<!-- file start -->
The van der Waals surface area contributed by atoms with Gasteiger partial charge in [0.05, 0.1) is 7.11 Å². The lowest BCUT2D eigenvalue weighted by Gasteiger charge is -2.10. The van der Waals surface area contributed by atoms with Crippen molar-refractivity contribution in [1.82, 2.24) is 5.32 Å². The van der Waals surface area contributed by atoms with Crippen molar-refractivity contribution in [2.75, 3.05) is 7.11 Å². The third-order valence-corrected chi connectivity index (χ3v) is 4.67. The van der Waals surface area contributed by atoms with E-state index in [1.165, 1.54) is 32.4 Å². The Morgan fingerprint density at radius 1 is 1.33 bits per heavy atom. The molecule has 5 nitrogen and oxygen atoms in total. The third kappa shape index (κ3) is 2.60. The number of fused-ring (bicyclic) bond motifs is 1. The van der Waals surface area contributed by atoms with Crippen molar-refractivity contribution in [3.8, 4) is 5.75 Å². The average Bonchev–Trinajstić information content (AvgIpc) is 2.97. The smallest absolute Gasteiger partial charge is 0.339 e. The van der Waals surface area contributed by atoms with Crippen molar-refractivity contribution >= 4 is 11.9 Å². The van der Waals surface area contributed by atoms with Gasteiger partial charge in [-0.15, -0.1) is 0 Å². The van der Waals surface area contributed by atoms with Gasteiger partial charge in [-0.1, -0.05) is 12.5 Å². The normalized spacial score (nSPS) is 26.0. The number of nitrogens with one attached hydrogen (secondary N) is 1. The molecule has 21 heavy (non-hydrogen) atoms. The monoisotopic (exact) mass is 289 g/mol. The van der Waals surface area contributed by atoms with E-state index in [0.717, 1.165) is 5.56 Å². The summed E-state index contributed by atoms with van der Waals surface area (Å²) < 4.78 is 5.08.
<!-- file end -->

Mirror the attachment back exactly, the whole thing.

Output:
The van der Waals surface area contributed by atoms with Gasteiger partial charge in [0.05, 0.1) is 7.11 Å². The lowest BCUT2D eigenvalue weighted by Gasteiger charge is -2.10. The van der Waals surface area contributed by atoms with Crippen molar-refractivity contribution in [1.82, 2.24) is 5.32 Å². The van der Waals surface area contributed by atoms with Crippen molar-refractivity contribution in [2.75, 3.05) is 7.11 Å². The third-order valence-corrected chi connectivity index (χ3v) is 4.67. The van der Waals surface area contributed by atoms with E-state index in [1.165, 1.54) is 32.4 Å². The Morgan fingerprint density at radius 1 is 1.33 bits per heavy atom. The molecule has 5 nitrogen and oxygen atoms in total. The third kappa shape index (κ3) is 2.60. The number of fused-ring (bicyclic) bond motifs is 1. The van der Waals surface area contributed by atoms with Crippen molar-refractivity contribution in [3.8, 4) is 5.75 Å². The average Bonchev–Trinajstić information content (AvgIpc) is 2.97. The smallest absolute Gasteiger partial charge is 0.339 e. The van der Waals surface area contributed by atoms with Crippen molar-refractivity contribution >= 4 is 11.9 Å². The van der Waals surface area contributed by atoms with Gasteiger partial charge in [-0.15, -0.1) is 0 Å². The van der Waals surface area contributed by atoms with Gasteiger partial charge in [-0.1, -0.05) is 12.5 Å². The normalized spacial score (nSPS) is 26.0. The number of nitrogens with one attached hydrogen (secondary N) is 1. The molecule has 21 heavy (non-hydrogen) atoms. The monoisotopic (exact) mass is 289 g/mol. The van der Waals surface area contributed by atoms with E-state index in [0.717, 1.165) is 5.56 Å². The summed E-state index contributed by atoms with van der Waals surface area (Å²) < 4.78 is 5.08.